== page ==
With the final results now in from the Tasmanian state election, I wanted to go back to a post I wrote in early April about the role of parties in the Legislative Council.
The chamber has historically been dominated by independent members, but the two major parties have held a majority of seats since 2020.
Well that number has increased by one again in 2021, with a retiring conservative independent being replaced by a Liberal MLC in Windermere.
This means there are now just six independent MLCs, down from a recent peak of 13 in 2012. Independents held every seat in the chamber as recently as 1990.
The Liberal Party now holds four seats in the chamber, exceeding their three in 1958 and 1959.
This change does not alter the centre of the chamber, since Dean leaned heavily to the right. There remains a bloc of four centre-left independents who can combine with Labor for a majority. This is a gross simplification – for a more detailed picture check out Kevin Bonham’s latest blog post about upper house voting patterns, which went up after my last post on this topic.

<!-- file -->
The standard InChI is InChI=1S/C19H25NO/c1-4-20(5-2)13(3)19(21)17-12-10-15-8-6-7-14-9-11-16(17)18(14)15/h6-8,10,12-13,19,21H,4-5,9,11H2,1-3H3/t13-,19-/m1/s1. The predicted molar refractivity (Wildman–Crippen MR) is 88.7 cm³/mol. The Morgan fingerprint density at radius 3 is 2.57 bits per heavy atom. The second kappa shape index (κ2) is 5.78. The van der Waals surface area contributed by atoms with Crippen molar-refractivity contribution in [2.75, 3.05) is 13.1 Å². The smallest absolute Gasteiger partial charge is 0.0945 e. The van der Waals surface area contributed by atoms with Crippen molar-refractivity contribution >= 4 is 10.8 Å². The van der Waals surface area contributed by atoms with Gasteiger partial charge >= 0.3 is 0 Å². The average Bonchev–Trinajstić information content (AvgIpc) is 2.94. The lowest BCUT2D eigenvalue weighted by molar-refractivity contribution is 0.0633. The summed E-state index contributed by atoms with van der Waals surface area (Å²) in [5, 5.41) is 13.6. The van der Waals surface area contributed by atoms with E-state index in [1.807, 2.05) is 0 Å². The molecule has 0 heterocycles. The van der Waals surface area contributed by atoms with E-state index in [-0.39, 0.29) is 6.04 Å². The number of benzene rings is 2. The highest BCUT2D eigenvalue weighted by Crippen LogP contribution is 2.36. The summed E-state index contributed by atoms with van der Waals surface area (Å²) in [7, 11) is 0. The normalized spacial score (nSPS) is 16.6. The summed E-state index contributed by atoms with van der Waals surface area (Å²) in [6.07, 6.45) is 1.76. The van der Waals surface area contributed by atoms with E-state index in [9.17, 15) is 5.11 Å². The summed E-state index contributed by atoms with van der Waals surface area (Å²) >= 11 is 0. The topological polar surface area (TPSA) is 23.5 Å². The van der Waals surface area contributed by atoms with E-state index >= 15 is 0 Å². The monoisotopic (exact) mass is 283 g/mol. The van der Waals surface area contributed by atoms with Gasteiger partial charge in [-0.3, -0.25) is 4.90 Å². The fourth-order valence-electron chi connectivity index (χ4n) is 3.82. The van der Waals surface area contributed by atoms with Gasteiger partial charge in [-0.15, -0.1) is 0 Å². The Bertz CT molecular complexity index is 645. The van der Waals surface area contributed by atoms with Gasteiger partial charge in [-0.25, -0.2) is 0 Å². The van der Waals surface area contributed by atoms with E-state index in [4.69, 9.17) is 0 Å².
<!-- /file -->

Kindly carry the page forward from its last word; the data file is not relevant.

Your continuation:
One other thing I found interesting was the final margins of victory in the two contested races.
Labor’s Craig Farrell was re-elected in Derwent with just 55.65% after preferences. New Liberal MLC Nick Duigan polled 54.14% after preferences in Windermere. In both cases the second-placed candidate was also a member of one of the major parties.
This would result in both these electorates as being classified as “marginal” in a more conventional party system. In contrast, Tasmania has a long history of independents holding their seats by wide margins.
I wonder if we are heading towards an era not just of more party members in the upper chamber, but of more Liberal vs Labor contests, and more close contests. I suspect the benefits of incumbency will decline if most members are political party members, more tied to broader political issues.
That’s it for Tasmania for now, remember to tune back in in April 2022 for the next round of elections.